The stylish coat-sleeves are gathered at the top to rise high above the shoulders, and two rows of machine-stitching finish each wrist edge.
Two rows of stitching finish the loose edges of the jacket, with a row of stitching at each side of the joining of the collar.
The mode may be developed in all sorts of fancy cloaking appropriate for jackets, Cheviot, lady’s cloth, flannel, serge, cashmere, etc., is well liked. Velvet may be united with wool goods, being used for the collar and pocket-laps; and sometimes the sleeves will also be made of velvet.
One or several rows of machine-stitching will generally be used for finishing the edges, though, if preferred, these may be decorated with cord or bound merely with silk or mohair braid. A silk lining may be added to the jacket if desired.
We have pattern No. 3385 in thirteen sizes for ladies from twenty- eight to forty-six inches, bust measure.
To make the garment for a lady of medium size will need four yards and a half of material twenty-two inches wide, or two yards and a-fourth forty-four inches wide, or a yard and five-eighths fifty-four inches wide.
Price of pattern, 1s. 3d. or 30 cents.
LADIES’ VEST No. 3384.
Another view of this vest on figure No. 351 L in this magazine shows the garment made of figured piqué.
The vest is here pictured developed in white piqué showing a colored flower, and plain white muslin.
The fronts are fitted smoothly to the figure by single bust darts and closed with buttons and button-holes, and the back is adjusted by a curving center seam and joined to the fronts by under-arm and shoulder seams.
At the neck is a high standing collar, and on each side of the front near the lower edge is applied a pocket-welt, which may conceal a pocket opening, if desired.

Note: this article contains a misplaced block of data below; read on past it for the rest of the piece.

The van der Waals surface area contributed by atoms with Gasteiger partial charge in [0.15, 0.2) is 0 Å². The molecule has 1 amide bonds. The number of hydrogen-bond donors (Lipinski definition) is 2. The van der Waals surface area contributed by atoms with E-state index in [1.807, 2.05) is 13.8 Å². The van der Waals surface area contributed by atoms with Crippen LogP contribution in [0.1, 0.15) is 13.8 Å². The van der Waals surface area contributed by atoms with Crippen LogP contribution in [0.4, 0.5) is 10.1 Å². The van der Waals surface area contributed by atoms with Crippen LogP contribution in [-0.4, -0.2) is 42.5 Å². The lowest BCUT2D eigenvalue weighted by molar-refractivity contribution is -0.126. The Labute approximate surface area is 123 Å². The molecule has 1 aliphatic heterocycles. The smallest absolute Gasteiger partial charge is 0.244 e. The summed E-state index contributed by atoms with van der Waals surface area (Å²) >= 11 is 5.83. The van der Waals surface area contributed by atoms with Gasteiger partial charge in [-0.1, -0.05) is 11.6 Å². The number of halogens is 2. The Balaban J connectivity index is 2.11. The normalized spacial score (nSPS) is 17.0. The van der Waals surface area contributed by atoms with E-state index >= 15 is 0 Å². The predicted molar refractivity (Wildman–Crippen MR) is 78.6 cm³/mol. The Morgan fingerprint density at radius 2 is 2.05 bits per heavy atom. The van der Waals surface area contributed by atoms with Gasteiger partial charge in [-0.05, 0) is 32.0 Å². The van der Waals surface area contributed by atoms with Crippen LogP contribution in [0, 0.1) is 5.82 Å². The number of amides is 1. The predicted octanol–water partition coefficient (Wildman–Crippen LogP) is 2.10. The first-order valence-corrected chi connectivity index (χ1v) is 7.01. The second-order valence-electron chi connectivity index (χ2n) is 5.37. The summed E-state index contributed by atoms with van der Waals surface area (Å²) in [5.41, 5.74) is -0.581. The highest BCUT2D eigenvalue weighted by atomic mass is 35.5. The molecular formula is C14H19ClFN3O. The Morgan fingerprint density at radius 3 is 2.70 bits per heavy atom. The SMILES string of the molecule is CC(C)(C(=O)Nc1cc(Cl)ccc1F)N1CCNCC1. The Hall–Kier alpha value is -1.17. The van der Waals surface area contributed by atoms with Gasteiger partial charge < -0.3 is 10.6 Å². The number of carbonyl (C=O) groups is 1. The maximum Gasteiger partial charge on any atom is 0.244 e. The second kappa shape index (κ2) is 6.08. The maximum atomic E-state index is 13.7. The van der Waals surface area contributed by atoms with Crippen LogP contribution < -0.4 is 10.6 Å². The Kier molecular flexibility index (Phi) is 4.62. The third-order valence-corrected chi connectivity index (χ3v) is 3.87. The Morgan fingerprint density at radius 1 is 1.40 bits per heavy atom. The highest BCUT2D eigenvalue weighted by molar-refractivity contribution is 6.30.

The fronts shape a notch below the closing and a high arch over the hips. A line of perforations in the upper part shows where the vest may be cut away at the neck if desired.
Such a vest may be worn with a blazer or tennis costume, and all sorts of fancy suitings and vesting, Cheviot, piqué, linen, etc., may be chosen for it.
The back will generally be made of muslin, Farmer satin, or Silesia; and one or several rows of machine-stitching may follow the edges of the vest, pocket-welts, and collar.
We have pattern No. 3384 in thirteen sizes for ladies from twenty-eight to forty-six inches, bust measure.
For a lady of medium size, it will need one yard of material twenty-two inches wide, or three-fourths of a yard twenty-seven inches wide, or five-eighths of a yard either thirty-six or forty-four inches wide, each with one yard of lining thirty-six inches wide for the backs, etc.
Price of pattern, 10d. or 20 cents.
"Figure No. 351 L.—LADIES’ OUTDOOR GARMENTS," in The Delineator: A Journal of Fashion, Culture, and Fine Arts – Midsummer Number, New York: Butterick Publishing Co., Ltd, Vol. XXXVI, No. 2, August 1890, P. 78 (For Illustrations see Page 78).
"LADIES’ JACKET [Pattern No. 3385]," in The Delineator: A Journal of Fashion, Culture, and Fine Arts – Midsummer Number, New York: Butterick Publishing Co., Ltd, Vol. XXXVI, No. 2, August 1890, P. 81 (For Illustrations see Page 83).
"LADIES’ VEST [No. 3384]," in The Delineator: A Journal of Fashion, Culture, and Fine Arts – Midsummer Number, New York: Butterick Publishing Co., Ltd, Vol. XXXVI, No. 2, August 1890, P. 82-83 (For Illustrations see Page 94).
Editor's Note: Some terminology used in the description of women's clothing during the 1800s and early 1900s has been changed to reflect more modern terms. For example, a women's "Toilette" -- a form of costume or outfit has an entirely different common meaning in the 21st century. Typical terms applied to "toilette" include outfit, ensemble, or costume, depending on context.
Note: We have edited this text to correct grammatical errors and improve word choice to clarify the article for today’s readers. Changes made are typically minor, and we often left passive text “as is.” Those who need to quote the article directly should verify any changes by reviewing the original material.